Children have to be taught with songs, games, stories and pictures. Children get distracted easily due to their imagination and the teacher has to engage them in what she is doing so they pay attention, have a good time and learn what they are supposed to, challenging them with games and giving them ‘stars’ or extra points. It is easier to teach them, for example, the alphabet with a song such as the one in which the melody is from Mary Poppins movie or the parts of the body with ‘Head & Shoulders, Knees & Toes’ or ‘John Brown had a little indian’ to learn numbers. Also it is very useful to have in the class pictures of different things of everyday life so they can relate in their mind the word with the object just using their sense of sight. As children’s brains are like sponges they get everything what is taught to them in a natural way.

 

Teaching adults depends on what they were taught at school and how. After leaving The British Council School I went to a Spanish school and I noticed that my mates knew very little English. As I was another pupil in the class while the English teacher was there I noticed that teachers taught lots of grammar, vocabulary and structures that only were put in practice sometime and she usually gave us homework and that was all. That was absolutely useless. I think teaching English should be in a practical way, giving time to students to talk and practice so that they get conscious of what they know and that will encourage them to learn more when they realize they can talk.

If you have to teach people who need English for work it has to be a practical teaching so they can use it when they have to communicate with their colleagues abroad of by phone or mail. Also you can teach people to have examinations such as PET or FCE but that is just helping them with a specific book, doing some listening so they can pass their exam, and that’s it.

For beginners, I would start with pictures, simple sentences, greetings, introducing themselves and actions using gestures and movements, emphasizing and using facial expressions so they can understand what I am trying to transmit them. When they start to speak and if they make mistakes I would make them repeat the sentence after me to practice and retain it in their memory.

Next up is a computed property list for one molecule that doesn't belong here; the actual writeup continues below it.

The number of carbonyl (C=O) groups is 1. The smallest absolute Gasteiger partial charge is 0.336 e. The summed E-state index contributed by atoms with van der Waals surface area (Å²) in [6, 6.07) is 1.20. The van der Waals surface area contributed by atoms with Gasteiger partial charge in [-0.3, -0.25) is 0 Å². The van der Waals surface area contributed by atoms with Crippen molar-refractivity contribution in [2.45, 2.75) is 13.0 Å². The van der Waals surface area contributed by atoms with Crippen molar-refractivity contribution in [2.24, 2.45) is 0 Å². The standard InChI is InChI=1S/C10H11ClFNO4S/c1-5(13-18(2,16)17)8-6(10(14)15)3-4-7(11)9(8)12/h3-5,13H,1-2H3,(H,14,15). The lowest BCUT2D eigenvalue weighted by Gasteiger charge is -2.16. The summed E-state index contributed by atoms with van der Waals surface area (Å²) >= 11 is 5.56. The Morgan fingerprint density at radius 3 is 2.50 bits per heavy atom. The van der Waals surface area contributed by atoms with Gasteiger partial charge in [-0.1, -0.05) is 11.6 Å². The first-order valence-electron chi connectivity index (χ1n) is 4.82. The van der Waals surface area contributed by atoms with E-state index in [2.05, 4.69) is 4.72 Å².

For more advanced students I would use vocabulary in a context so that they can understand the meaning and structure and get them engaged in a situation so they can brainstorm their own ideas of what we are reading. An effective technique of teaching speaking is encouraging students to have their own view point and to be willing to defend it (spirit of challenge). I would encourage them to express themselves freely without stopping for mistake corrections. Make them feel it's a matter of convincing others with their point. This will help to untie their tongue knots. When they finish speaking I would correct the mistakes made and ask for possible questions about we have seen in class

For every group I would start with a warm up such as asking short questions and five minutes or so, before the class ends ask them questions related with what we have seen during the class. It is very difficult for them not saying a single word in Spanish but I would try and encourage them to say what they are saying in their mother tongue in target language.

Obviously we are talking of teaching a language to talk and use it in real life so understanding and speaking comes first and writing and listening comes second.

In any case the teacher must grade the language used in the class depending on the level, she/he has to be patient and reachable, he/she has to smile, encourage students to speak and make them feel easy and comfortable so they want to come to class next time to learn more.